Government proposes new tax on ATM withdrawals in Uganda

The introduction of a new tax on ATM withdrawals in Uganda has been proposed as indicated in a published letter from the Secretary to Treasury to the Governor of Bank of Uganda. This suggestion was made in a meeting held with officials from the Uganda Communications Commission, Uganda Revenue Authority, Bank of Uganda and Telecom operators as part of budget consultations ahead of the next financial year.


According to the letter that has been circulating all over social media, the new tax on ATM withdrawals in Uganda will cater for agency banking and ATM withdrawals. The logic of this tax is quite simple. An extra charge will be incurred on top of the bank withdraw charges Ugandans are already paying for every time they decide to get money using the mentioned means.

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Increasing charges such as withdraw charges has proven to be efficient for commercial banks since its hard for customers to take note of exactly when such changes are made unless the bank makes the announcement prior. Early last year, commercial banks like DFCU and Stanbic increased their ATM withdraw charges which could’ve gone easily unnoticed by customers.

Looks like the government could be on its way to introducing this new tax on ATM withdrawals in Uganda through the Central Bank. However, lessons from the past under similar conditions show that such taxes are not welcome by the public since they directly impact people by deducting their money that has already been subject to other taxes like PAYE.

In 2018, a 1% mobile money excise duty was introduced on mobile money transactions like receiving money, withdrawing and transferring to another mobile money account. This tax caused outrage among many Ugandans because it meant that the government was taking 1% from Ugandans’ cash for using mobile money. Due to heavy backlash, the tax was later revised by the Ministry of Finance and changed to 0.5% which is currently charged on withdrawals only.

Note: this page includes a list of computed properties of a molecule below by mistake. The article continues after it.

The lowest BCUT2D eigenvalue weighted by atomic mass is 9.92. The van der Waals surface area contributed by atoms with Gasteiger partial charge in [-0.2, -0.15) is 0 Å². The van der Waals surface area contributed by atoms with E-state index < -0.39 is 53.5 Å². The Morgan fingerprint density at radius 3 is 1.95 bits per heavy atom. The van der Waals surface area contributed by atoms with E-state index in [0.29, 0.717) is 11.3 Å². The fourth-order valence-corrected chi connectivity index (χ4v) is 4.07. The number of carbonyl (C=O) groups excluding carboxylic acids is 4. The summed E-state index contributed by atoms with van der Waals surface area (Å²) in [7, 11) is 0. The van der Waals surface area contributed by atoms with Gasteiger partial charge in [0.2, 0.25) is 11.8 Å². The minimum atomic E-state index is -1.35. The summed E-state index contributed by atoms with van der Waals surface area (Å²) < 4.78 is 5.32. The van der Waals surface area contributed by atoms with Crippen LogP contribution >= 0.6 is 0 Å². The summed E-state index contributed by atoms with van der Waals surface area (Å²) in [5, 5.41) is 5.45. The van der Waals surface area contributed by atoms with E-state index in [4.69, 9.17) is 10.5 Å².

The Impact of the proposed new tax on ATM withdrawals in Uganda

A breakdown of the impact the proposed tax if passed into law by Parliament would mean that someone’s income would reduce by a certain rate that we are not yet aware of. Ugandans would be charged a certain amount to withdraw any money from their accounts. Most people that own bank accounts in Uganda are salary earners which means that their money has already been subjected to PAYE (Pay As You Earn) and NSSF charges. With the proposed tax, people would have to pay an extra charge to now withdraw their money.

This could see people diverting to the traditional way of saving money since keeping it in the banks is going to become costly. If people are not saving their money in bank accounts, the commercial banks will run low on deposits which are the most reliable assets. Eventually, they will not be able to give out loans which serve as a source of income through the interest rates they charge hence the banks could eventually close.

Reactions from people on social media about the proposed new tax on ATM withdrawals in Uganda are expressing outrage and frustration as many claim that they’ll just opt to receive their salaries in cash if the tax is passed into law.

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